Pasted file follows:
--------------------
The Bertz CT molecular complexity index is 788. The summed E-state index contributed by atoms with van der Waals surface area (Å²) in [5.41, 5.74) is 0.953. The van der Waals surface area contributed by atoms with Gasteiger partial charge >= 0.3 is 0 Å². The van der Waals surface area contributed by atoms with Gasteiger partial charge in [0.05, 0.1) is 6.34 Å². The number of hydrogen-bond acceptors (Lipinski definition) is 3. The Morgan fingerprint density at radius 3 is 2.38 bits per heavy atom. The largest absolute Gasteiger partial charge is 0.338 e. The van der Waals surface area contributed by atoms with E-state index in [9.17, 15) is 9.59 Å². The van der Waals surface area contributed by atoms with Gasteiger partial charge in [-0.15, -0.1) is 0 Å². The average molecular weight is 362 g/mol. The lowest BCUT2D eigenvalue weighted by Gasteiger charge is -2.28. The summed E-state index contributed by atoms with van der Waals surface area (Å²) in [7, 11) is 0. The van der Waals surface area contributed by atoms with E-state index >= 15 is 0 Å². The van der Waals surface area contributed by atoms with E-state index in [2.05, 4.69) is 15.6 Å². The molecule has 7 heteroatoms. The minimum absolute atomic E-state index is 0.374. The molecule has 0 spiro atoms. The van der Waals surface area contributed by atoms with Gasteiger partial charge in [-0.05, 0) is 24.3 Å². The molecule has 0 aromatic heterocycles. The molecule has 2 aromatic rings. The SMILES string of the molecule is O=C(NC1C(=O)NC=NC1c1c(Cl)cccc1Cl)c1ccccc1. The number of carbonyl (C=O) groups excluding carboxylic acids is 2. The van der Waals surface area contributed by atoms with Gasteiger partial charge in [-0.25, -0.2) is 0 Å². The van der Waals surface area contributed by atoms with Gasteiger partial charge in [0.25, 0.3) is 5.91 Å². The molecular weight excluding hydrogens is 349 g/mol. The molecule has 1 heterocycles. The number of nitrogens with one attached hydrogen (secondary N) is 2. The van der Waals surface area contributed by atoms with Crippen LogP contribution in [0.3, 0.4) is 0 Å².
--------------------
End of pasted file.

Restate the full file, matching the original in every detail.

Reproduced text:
The Bertz CT molecular complexity index is 788. The summed E-state index contributed by atoms with van der Waals surface area (Å²) in [5.41, 5.74) is 0.953. The van der Waals surface area contributed by atoms with Gasteiger partial charge >= 0.3 is 0 Å². The van der Waals surface area contributed by atoms with Gasteiger partial charge in [0.05, 0.1) is 6.34 Å². The number of hydrogen-bond acceptors (Lipinski definition) is 3. The Morgan fingerprint density at radius 3 is 2.38 bits per heavy atom. The largest absolute Gasteiger partial charge is 0.338 e. The van der Waals surface area contributed by atoms with E-state index in [9.17, 15) is 9.59 Å². The van der Waals surface area contributed by atoms with Gasteiger partial charge in [-0.15, -0.1) is 0 Å². The average molecular weight is 362 g/mol. The lowest BCUT2D eigenvalue weighted by Gasteiger charge is -2.28. The summed E-state index contributed by atoms with van der Waals surface area (Å²) in [7, 11) is 0. The van der Waals surface area contributed by atoms with E-state index >= 15 is 0 Å². The van der Waals surface area contributed by atoms with E-state index in [2.05, 4.69) is 15.6 Å². The molecule has 7 heteroatoms. The minimum absolute atomic E-state index is 0.374. The molecule has 0 spiro atoms. The van der Waals surface area contributed by atoms with Gasteiger partial charge in [-0.05, 0) is 24.3 Å². The molecule has 0 aromatic heterocycles. The molecule has 2 aromatic rings. The SMILES string of the molecule is O=C(NC1C(=O)NC=NC1c1c(Cl)cccc1Cl)c1ccccc1. The number of carbonyl (C=O) groups excluding carboxylic acids is 2. The van der Waals surface area contributed by atoms with Gasteiger partial charge in [-0.25, -0.2) is 0 Å². The van der Waals surface area contributed by atoms with Gasteiger partial charge in [0.25, 0.3) is 5.91 Å². The molecular weight excluding hydrogens is 349 g/mol. The molecule has 1 heterocycles. The number of nitrogens with one attached hydrogen (secondary N) is 2. The van der Waals surface area contributed by atoms with Crippen LogP contribution in [0.3, 0.4) is 0 Å².